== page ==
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butternut
01-07-2011, 10:38 AM
Can anyone suggest tutorials on perspective? I really suck at it, so i have a lot of problem with drawing backgrounds. I did check out a few techniques and such, but i just dont seem to get the hang of it. Rarely i get it perfectly, but i need to work more. Please help!

Electric_Nomad
01-07-2011, 11:05 AM
I believe you can find some on youtube.

http://www.youtube.com/watch?v=UP9x1322dK8

http://www.youtube.com/watch?v=c3Nv3SrtQuk

http://www.youtube.com/watch?v=felys-u4nfk

http://www.youtube.com/watch?v=0iOSjRm0Rkw

Regantor
01-10-2011, 11:18 AM
It doesn't exactly help that alot of those methods are hugely overcomplicated IMO... If you are still having trouble, what I personaly suggest is simply practicing drawing a few cubes in differant positions. It's also very important to think of your page as a "camera", as the ceiling often looks smaller than the floor inside of a building, for instance. Try thinking of your "camera" sitting around weird angles within that cube. Three dimensional thinking is very handy indeed. :o

Is there anything majorly specific you have trouble with? I don't mind handing out more specific advice...

Electric_Nomad
01-10-2011, 01:36 PM
Is there anything majorly specific you have trouble with? I don't mind handing out more specific advice...
(Hey man, It's DDX here... if you remember... that is)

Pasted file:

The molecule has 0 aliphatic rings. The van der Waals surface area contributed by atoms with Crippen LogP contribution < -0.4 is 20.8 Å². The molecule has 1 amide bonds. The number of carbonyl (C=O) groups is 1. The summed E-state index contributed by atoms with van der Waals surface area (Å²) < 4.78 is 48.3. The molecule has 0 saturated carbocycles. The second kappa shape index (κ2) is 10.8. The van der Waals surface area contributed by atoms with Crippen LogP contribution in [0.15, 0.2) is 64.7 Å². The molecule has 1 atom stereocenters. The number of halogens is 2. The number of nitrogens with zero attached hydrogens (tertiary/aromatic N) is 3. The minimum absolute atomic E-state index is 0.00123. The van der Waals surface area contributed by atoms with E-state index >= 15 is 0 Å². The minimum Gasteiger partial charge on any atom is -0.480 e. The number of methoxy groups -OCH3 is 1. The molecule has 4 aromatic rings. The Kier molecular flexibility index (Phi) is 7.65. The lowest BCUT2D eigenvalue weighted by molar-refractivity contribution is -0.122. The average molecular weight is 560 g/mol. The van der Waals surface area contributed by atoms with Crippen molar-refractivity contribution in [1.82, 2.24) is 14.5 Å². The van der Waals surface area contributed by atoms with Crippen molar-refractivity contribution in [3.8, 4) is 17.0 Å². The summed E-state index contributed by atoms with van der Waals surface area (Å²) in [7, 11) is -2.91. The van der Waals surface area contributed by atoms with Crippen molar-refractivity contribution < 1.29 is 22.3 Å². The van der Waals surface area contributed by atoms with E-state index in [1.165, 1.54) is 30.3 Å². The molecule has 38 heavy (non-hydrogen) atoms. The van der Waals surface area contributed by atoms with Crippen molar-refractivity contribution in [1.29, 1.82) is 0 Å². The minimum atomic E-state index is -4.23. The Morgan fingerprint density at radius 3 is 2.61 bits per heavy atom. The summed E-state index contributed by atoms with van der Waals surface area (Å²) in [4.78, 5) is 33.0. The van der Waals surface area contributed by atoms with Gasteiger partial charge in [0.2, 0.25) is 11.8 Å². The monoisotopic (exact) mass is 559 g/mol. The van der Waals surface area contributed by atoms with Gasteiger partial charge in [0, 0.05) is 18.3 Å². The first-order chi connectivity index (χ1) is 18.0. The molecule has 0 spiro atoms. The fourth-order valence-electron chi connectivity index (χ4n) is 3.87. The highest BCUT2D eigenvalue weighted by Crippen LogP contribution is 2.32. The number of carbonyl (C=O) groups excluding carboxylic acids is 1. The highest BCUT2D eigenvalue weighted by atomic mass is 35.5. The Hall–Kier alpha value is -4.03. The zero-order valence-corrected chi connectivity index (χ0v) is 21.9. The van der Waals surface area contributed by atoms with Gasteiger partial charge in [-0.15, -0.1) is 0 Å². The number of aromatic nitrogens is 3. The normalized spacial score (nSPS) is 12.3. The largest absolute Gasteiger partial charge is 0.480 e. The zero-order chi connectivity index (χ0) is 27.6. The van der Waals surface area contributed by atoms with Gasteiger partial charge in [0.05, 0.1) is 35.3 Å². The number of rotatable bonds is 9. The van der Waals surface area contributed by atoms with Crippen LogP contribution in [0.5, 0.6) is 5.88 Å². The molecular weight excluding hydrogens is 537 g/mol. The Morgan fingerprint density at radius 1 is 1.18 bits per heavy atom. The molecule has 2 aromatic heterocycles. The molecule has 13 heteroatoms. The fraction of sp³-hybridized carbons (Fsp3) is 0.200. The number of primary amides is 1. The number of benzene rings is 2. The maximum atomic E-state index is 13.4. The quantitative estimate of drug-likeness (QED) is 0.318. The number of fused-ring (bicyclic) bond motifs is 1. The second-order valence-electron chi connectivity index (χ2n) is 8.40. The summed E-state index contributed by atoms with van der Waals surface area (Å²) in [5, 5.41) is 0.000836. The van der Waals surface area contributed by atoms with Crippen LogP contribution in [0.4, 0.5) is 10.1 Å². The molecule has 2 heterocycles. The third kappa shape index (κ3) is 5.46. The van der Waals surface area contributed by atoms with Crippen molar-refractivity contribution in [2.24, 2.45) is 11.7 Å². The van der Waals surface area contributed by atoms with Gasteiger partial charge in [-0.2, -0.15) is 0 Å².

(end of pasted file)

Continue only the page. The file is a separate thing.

I am having trouble doing a perspective drawing with organic matters. Like trees and humans and etc. That and plus the foreshortning.

butternut
01-10-2011, 01:37 PM
well, as to drawing few cubes in different positions - that's pretty simple. The real trouble is when i have to draw different objects, say a cycle, for example, complicated objects is what i have a problem with. I can draw stuff with straight lines like rooms, or boxes and stuff like that easily. I can't draw it unless i have some reference or a picture of that object in that angle there.

Regantor
01-10-2011, 04:08 PM
Hum. Well, the hardest part of foreshortening is that things often look wonky on their own, but fine as a complete image; Take this (http://www.freewebs.com/handcannon/REG10ObsP009DigitalFormat.jpg) page for example.

The only thing really stopping that pistol arm in the bottom panel from looking odd is that it's clearly defined by the rest of the image. This is what I meant by "camera".

Sometimes it just helps to draw the furthest thing, then the closest thing, then focus all your foreshortening efforts on the stuff that attaches the two togeather. Sometimes things don't look right just because their isn't enough detail on the nearest thing; Shading helps big time.

Alot of it is just muscle memory and persistance, to be honest.

butternut
01-11-2011, 09:44 AM
hmm..Thanks! I'll try out something and post it soon. =)